Gottfried Lindauer, “Kamariera Te Hau Takiri Wharepapa”, 1895, Oil on Canvas, Auckland Art Gallery,
Gottfried Lindauer, a portrait artist, was born in Pilsen, Bohemia, then part of the Austro-Hungarian Empire, who relocated to New Zealand. Lindauer’s portraits of Māori are diverse in their subjects and in how he depicted them. They can be presented full-length, half-length or in bust format for instance; frontal, body in profile or face to the front, as in his many portraits of Ana Rupene and her baby. Besides his portraits of eminent Māori, Lindauer produced many of little-known or ordinary Māori people, most of whom wear European dress, as would have been the case in their daily life.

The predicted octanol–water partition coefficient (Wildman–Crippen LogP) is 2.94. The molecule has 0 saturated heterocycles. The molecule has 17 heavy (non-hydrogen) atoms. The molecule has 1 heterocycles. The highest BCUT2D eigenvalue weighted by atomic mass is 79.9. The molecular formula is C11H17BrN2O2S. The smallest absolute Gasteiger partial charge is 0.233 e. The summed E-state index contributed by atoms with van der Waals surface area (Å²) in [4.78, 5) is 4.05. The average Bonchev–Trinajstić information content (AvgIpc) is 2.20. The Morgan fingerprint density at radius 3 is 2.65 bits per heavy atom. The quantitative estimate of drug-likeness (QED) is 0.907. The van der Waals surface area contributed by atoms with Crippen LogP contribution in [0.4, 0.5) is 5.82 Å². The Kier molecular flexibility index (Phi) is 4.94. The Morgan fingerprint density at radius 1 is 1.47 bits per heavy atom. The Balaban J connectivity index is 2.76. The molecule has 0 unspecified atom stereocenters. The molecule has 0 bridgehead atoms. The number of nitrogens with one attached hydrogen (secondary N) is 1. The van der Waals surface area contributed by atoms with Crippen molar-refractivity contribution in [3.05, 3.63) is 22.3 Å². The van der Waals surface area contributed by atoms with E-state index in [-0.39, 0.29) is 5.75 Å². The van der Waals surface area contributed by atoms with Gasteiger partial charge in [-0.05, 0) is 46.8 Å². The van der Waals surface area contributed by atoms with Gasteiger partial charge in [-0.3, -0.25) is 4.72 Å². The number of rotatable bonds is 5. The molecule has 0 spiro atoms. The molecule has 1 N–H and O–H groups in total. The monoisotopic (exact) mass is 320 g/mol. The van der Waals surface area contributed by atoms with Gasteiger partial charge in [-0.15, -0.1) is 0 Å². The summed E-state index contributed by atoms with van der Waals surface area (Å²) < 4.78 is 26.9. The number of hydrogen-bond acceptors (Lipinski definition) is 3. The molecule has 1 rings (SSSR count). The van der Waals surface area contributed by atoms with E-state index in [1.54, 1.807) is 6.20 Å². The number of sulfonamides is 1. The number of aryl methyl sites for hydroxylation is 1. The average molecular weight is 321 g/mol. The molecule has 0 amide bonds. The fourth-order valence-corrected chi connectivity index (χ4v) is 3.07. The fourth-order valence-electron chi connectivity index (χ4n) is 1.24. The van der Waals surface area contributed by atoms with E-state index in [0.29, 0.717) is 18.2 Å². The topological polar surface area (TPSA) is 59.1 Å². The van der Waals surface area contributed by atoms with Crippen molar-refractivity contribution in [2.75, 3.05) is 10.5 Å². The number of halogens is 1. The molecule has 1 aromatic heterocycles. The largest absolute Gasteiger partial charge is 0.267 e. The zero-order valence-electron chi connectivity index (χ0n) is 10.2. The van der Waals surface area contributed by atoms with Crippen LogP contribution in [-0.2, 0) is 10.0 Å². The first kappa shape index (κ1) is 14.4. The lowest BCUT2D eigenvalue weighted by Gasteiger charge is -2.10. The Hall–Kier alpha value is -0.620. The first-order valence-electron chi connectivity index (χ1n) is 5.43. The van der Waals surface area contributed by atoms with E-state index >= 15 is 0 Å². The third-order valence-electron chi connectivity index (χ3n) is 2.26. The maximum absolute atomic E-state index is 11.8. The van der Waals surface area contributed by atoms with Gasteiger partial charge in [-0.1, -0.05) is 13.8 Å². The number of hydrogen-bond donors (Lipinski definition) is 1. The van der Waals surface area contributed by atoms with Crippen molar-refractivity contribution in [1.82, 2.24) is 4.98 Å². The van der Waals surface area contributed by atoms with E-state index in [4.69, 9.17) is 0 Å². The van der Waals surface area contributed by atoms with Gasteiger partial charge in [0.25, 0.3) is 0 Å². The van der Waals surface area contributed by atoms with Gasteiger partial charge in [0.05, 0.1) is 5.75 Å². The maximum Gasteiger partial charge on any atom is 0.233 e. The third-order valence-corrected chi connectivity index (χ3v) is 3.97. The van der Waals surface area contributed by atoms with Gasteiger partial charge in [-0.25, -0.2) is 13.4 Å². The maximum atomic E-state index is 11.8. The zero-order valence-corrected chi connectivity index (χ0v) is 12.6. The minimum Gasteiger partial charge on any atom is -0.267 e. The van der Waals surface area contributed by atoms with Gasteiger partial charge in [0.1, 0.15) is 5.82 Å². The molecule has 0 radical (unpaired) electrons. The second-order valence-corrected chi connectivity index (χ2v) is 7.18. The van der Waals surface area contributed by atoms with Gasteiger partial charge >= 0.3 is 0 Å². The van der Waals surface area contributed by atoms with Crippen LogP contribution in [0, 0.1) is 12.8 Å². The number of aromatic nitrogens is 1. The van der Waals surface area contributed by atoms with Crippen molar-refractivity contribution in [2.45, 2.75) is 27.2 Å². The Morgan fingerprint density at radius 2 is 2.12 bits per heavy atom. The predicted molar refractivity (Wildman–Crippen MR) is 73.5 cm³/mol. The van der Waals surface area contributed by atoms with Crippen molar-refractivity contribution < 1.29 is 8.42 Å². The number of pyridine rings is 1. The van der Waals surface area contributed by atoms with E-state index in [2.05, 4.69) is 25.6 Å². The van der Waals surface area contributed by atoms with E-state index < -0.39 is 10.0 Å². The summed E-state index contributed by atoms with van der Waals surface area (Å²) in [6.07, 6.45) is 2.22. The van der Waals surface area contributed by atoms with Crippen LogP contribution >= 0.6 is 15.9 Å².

Kamariera Wharepapa, born in 1823, was one of fourteen Māori who travelled to England aboard the ship Ida Ziegler under the sponsorship of Wesleyan missionary William Jenkins. While in England he was presented to Queen Victoria and married Elizabeth Reid, an English housemaid. The first of their five daughters was born on the return journey to New Zealand and the family settled in Maungakahia. There, in 1864, Elizabeth helped her husband lobby for a school, which was eventually built. Wharepapa died in 1920 at his birthplace Mangakahia.